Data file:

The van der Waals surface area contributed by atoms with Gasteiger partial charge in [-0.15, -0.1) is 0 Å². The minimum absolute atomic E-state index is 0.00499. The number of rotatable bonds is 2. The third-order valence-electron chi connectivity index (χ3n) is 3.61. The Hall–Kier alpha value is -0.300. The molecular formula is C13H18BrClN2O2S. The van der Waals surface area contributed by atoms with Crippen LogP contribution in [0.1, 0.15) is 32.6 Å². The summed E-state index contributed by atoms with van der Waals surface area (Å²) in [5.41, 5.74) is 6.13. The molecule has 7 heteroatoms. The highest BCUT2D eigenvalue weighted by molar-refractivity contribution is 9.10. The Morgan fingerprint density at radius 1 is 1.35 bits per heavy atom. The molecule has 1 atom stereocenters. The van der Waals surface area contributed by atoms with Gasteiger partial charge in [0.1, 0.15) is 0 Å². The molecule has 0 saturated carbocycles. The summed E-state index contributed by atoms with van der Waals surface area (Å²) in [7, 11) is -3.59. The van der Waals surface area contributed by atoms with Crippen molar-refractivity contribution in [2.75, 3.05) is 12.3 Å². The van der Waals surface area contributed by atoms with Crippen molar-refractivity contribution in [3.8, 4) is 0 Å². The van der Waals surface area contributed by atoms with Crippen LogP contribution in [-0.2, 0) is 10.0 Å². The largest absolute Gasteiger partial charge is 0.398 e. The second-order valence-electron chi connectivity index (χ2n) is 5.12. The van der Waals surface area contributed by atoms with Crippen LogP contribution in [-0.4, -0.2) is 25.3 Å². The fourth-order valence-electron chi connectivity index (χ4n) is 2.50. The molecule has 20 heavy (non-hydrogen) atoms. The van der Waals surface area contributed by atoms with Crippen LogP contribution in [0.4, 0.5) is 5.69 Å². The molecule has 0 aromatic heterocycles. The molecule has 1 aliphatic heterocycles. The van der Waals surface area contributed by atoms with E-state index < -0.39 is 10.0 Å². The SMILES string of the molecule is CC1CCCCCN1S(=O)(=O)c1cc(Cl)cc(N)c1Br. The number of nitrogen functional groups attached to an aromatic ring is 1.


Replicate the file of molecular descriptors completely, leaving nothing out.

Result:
The van der Waals surface area contributed by atoms with Gasteiger partial charge in [-0.15, -0.1) is 0 Å². The minimum absolute atomic E-state index is 0.00499. The number of rotatable bonds is 2. The third-order valence-electron chi connectivity index (χ3n) is 3.61. The Hall–Kier alpha value is -0.300. The molecular formula is C13H18BrClN2O2S. The van der Waals surface area contributed by atoms with Crippen LogP contribution in [0.1, 0.15) is 32.6 Å². The summed E-state index contributed by atoms with van der Waals surface area (Å²) in [5.41, 5.74) is 6.13. The molecule has 7 heteroatoms. The highest BCUT2D eigenvalue weighted by molar-refractivity contribution is 9.10. The Morgan fingerprint density at radius 1 is 1.35 bits per heavy atom. The molecule has 1 atom stereocenters. The van der Waals surface area contributed by atoms with Gasteiger partial charge in [0.1, 0.15) is 0 Å². The molecule has 0 saturated carbocycles. The summed E-state index contributed by atoms with van der Waals surface area (Å²) in [7, 11) is -3.59. The van der Waals surface area contributed by atoms with Crippen molar-refractivity contribution in [2.75, 3.05) is 12.3 Å². The van der Waals surface area contributed by atoms with Crippen molar-refractivity contribution in [3.8, 4) is 0 Å². The van der Waals surface area contributed by atoms with Crippen LogP contribution in [-0.2, 0) is 10.0 Å². The largest absolute Gasteiger partial charge is 0.398 e. The second-order valence-electron chi connectivity index (χ2n) is 5.12. The van der Waals surface area contributed by atoms with Crippen LogP contribution in [-0.4, -0.2) is 25.3 Å². The fourth-order valence-electron chi connectivity index (χ4n) is 2.50. The molecule has 20 heavy (non-hydrogen) atoms. The van der Waals surface area contributed by atoms with Crippen LogP contribution in [0.4, 0.5) is 5.69 Å². The molecule has 0 aromatic heterocycles. The molecule has 1 aliphatic heterocycles. The van der Waals surface area contributed by atoms with E-state index < -0.39 is 10.0 Å². The SMILES string of the molecule is CC1CCCCCN1S(=O)(=O)c1cc(Cl)cc(N)c1Br. The number of nitrogen functional groups attached to an aromatic ring is 1.